Meanwhile, technically, we didn’t tear down all the gardens, just the back gardens next to the greenhouse. We have a small surprise happening in the Kitchen Garden. You see, it’s all about zagging. Huh? Follow me on this…We had a small snafoo with the greenhouse. We ran out of greenhouse plastic when putting it on, so used cheap-ass plastic and it ended up getting sort of crispy in the sun this Summer. So, the good plastic goes over the top, we have fiberglass weatherproof board and a door on the back of the greenhouse and, well, nothing on the front. It was that cheap-ass plastic which has since ripped off/been torn down. Since we don’t have a truck to get more fiberglass, we’re waiting until BFF Roy can spare a day to come help (guy works a lot, bless him. If you need a Harley, we can put you in touch with him!) Meanwhile, it is mid-October and I should have the greenhouse plants planted by now. But, with no front to the greenhouse, that wasn’t going to happen. So, instead of zigging, we had to zag. (Did I mention learning lessons this Summer?)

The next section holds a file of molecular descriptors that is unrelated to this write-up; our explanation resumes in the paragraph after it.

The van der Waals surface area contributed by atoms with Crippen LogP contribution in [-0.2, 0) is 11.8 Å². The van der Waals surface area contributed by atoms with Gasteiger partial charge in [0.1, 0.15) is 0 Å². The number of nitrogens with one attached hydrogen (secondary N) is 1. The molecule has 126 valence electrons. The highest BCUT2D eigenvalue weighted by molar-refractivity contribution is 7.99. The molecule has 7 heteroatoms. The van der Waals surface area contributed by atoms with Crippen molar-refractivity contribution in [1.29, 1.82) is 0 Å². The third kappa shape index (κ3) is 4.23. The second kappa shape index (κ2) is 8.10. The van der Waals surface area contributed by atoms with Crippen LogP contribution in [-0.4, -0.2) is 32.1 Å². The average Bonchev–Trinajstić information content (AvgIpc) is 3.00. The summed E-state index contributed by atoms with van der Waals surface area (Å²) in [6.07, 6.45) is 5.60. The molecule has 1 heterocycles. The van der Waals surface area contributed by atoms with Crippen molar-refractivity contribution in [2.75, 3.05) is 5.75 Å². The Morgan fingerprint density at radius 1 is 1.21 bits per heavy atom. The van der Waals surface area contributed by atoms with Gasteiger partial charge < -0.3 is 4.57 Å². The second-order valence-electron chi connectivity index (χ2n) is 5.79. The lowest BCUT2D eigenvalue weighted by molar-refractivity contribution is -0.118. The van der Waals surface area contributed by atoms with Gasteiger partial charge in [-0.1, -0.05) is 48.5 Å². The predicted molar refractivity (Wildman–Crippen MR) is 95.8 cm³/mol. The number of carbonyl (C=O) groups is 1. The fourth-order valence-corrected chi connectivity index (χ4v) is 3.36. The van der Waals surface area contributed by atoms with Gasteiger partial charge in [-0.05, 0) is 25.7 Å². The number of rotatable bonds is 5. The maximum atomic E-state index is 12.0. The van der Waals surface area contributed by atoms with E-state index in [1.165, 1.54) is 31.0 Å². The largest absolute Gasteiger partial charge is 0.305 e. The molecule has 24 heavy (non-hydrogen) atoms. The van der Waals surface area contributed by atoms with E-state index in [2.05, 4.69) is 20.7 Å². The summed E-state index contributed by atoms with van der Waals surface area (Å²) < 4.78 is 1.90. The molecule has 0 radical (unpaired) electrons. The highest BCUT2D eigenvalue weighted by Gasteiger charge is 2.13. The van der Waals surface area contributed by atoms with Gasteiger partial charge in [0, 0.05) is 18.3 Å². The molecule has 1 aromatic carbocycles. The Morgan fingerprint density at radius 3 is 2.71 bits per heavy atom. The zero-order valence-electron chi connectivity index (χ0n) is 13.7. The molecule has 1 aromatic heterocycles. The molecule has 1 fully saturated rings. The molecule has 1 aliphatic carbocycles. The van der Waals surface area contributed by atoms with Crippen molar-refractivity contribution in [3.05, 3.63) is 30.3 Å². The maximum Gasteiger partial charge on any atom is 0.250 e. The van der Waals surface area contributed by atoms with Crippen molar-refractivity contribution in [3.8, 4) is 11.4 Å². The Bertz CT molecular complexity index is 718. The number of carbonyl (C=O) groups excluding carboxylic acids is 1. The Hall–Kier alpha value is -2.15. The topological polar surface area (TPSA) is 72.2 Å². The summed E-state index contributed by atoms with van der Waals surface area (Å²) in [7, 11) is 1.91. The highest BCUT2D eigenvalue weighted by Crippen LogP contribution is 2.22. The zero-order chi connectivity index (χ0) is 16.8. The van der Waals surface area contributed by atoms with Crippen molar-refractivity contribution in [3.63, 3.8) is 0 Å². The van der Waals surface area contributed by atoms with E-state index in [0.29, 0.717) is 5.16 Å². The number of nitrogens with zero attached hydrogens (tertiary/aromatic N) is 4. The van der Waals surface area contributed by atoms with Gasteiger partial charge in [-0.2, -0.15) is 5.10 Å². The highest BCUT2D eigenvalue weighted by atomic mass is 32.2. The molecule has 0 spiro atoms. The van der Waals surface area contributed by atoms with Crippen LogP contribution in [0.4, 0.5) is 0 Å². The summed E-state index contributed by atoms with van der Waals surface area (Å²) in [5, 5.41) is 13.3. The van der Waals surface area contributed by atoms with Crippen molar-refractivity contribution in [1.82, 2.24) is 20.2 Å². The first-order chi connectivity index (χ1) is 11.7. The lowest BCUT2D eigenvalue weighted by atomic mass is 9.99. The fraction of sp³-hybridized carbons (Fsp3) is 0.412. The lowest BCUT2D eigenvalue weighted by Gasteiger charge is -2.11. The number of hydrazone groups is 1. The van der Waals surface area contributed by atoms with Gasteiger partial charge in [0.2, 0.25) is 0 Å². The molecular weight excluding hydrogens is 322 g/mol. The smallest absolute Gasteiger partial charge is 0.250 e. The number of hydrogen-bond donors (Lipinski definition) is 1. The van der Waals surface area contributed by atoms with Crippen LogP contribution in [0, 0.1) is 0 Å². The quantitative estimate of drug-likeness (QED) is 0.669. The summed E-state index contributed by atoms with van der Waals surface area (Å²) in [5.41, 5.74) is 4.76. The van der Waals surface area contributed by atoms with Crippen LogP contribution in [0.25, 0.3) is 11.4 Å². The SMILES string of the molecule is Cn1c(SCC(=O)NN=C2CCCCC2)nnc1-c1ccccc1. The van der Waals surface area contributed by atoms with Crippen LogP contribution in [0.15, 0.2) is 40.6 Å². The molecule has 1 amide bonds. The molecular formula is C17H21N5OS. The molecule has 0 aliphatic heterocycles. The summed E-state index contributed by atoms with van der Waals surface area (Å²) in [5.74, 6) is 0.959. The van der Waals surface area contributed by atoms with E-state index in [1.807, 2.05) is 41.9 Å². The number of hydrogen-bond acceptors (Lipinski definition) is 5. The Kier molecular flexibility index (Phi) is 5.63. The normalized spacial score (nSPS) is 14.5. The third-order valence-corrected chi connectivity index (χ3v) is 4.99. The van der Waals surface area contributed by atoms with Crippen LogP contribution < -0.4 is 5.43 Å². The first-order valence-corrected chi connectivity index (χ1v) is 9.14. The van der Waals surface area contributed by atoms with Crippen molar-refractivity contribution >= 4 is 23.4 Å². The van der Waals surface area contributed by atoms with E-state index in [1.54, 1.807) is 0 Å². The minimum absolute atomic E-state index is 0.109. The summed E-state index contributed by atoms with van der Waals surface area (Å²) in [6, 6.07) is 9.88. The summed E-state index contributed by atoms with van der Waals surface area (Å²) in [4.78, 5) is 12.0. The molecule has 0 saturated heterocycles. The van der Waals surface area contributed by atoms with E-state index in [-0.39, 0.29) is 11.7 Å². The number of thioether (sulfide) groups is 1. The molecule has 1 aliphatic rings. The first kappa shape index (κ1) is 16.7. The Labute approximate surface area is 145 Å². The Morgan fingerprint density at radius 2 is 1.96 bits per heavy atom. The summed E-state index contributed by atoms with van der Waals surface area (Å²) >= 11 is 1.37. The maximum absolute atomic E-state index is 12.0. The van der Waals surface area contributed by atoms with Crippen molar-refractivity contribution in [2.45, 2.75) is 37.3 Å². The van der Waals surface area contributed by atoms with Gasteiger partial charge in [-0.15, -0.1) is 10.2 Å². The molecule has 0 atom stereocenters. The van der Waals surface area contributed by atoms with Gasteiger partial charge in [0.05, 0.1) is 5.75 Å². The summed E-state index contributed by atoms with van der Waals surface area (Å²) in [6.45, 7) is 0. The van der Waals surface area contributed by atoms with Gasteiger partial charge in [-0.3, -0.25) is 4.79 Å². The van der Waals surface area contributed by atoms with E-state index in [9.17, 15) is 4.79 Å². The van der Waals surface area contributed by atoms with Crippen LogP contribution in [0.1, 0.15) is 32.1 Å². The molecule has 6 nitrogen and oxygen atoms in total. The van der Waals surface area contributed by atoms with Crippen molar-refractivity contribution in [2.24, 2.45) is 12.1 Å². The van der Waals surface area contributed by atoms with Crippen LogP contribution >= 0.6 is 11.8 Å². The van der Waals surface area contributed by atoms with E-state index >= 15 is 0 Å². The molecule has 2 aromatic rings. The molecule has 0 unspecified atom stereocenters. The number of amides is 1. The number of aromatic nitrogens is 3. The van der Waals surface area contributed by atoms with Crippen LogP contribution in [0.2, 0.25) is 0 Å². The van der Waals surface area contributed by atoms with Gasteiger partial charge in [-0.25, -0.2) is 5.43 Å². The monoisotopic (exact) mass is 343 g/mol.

I ordered some items from Gardener’s Supply (again, they’re not sponsoring me!) and have planned some low tunnels for the Kitchen Garden. The boxes arrived and sat in the kitchen for several days. Once Keith discovered my master plan, he took it upon himself and put it all together for me.

Mesclun mix (before)

Hoops are in.

With the frost cover


1 1 /2 beds done!

Hooray! So, since we weren’t able to plant Winter greens in the greenhouse, we’re going to try them like this. Technically, the Frost Blankets make it to 28 degrees, so I’m being realistic, but I bet we’ll b e able to extend the season a little bit anyway. But, we’ll mostly just be harvesting, there won’t be much weeding or planting. So, back to my purpose for the Winter…It needs to be something challenging, realistic and gives me the feeling of accomplishment. Maybe I’ll knit my first sweater.